God intends our external humanness to be the vessel of inner goodness. We can all perform what is religious and demonstrably pious by outward standards—even when our inward reality remains shockingly impious. Stripping away religious habit and practice leaves what is real: either true righteousness or self-righteousness. Inner goodness (true spirituality), then, is more “real” than religious practice and habit. Although religious practice can cohere with our essential humanness, it remains fundamentally external to it.

True righteousness is not incompatible with being human. We should remember that the transcendent God embodied a completely human form. The Bible teaches that God created coherence between God-ness and man-ness. Though it utterly astounds us, God’s choice to take on man-ness was completely appropriate. He lost nothing of His identity in the incarnation—the translation of total divinity into simple humanity; Jesus’ identity as the wholly good Creator-God is not corrupted by being human. Indeed, we see in Jesus what true human righteousness is: an inner, deeply subjective commitment to God—not primarily external religious demonstration.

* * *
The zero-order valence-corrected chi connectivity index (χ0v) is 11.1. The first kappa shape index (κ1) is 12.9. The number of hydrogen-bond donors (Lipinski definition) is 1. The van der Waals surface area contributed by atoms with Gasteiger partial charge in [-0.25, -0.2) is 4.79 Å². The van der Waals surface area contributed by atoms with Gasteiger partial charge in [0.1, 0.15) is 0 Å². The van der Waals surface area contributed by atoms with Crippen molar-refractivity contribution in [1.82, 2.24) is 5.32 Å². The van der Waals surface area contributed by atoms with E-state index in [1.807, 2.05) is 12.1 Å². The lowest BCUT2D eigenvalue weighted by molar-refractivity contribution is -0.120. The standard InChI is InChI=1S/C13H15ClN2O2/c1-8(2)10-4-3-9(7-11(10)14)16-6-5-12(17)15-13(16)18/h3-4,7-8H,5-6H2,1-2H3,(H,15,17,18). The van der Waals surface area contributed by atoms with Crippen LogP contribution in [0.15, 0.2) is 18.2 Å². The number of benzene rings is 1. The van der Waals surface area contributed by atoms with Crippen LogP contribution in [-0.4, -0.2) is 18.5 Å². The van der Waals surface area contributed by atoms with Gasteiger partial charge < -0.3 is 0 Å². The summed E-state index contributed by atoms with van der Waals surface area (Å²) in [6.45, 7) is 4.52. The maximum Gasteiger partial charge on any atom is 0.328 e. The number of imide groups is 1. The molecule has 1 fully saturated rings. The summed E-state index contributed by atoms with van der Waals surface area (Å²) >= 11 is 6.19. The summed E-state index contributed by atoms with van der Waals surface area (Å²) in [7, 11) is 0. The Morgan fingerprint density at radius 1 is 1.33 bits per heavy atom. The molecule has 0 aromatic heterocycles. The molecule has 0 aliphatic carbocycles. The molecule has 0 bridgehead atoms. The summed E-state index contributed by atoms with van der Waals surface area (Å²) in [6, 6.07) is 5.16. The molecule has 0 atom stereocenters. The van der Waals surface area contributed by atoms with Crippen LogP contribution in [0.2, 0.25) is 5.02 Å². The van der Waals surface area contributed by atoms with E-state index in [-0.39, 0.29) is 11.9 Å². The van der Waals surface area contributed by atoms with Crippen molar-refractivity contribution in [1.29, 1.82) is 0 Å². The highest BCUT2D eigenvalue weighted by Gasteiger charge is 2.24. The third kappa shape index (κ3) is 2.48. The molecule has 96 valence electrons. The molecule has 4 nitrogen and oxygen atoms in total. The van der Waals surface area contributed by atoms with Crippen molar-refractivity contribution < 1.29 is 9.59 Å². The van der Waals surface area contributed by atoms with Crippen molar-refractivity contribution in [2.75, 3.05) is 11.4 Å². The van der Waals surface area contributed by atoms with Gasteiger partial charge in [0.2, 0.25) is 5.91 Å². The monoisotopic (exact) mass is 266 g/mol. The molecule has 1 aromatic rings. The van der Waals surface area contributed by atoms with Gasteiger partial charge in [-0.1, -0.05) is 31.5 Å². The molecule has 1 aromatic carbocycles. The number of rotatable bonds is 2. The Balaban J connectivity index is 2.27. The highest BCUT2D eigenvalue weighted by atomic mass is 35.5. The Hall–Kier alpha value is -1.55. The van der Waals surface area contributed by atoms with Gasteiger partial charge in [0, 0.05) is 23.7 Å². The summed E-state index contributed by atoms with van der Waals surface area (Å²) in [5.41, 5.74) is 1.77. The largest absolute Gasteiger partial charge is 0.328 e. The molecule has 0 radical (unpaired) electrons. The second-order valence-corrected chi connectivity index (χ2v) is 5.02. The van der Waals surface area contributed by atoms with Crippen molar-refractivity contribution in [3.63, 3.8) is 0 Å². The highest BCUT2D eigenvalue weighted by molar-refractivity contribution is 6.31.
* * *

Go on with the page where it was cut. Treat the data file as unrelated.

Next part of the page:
Religion can be a tutor and guide. It can be a reminder, a symbol, and a structural comfort. But religion can also promote the mistaken belief that we qualify ourselves for grace. When religious practices falsely become the “proof” of our rightness and acceptance with God, religion becomes the most deadly kind of darkness.

In the World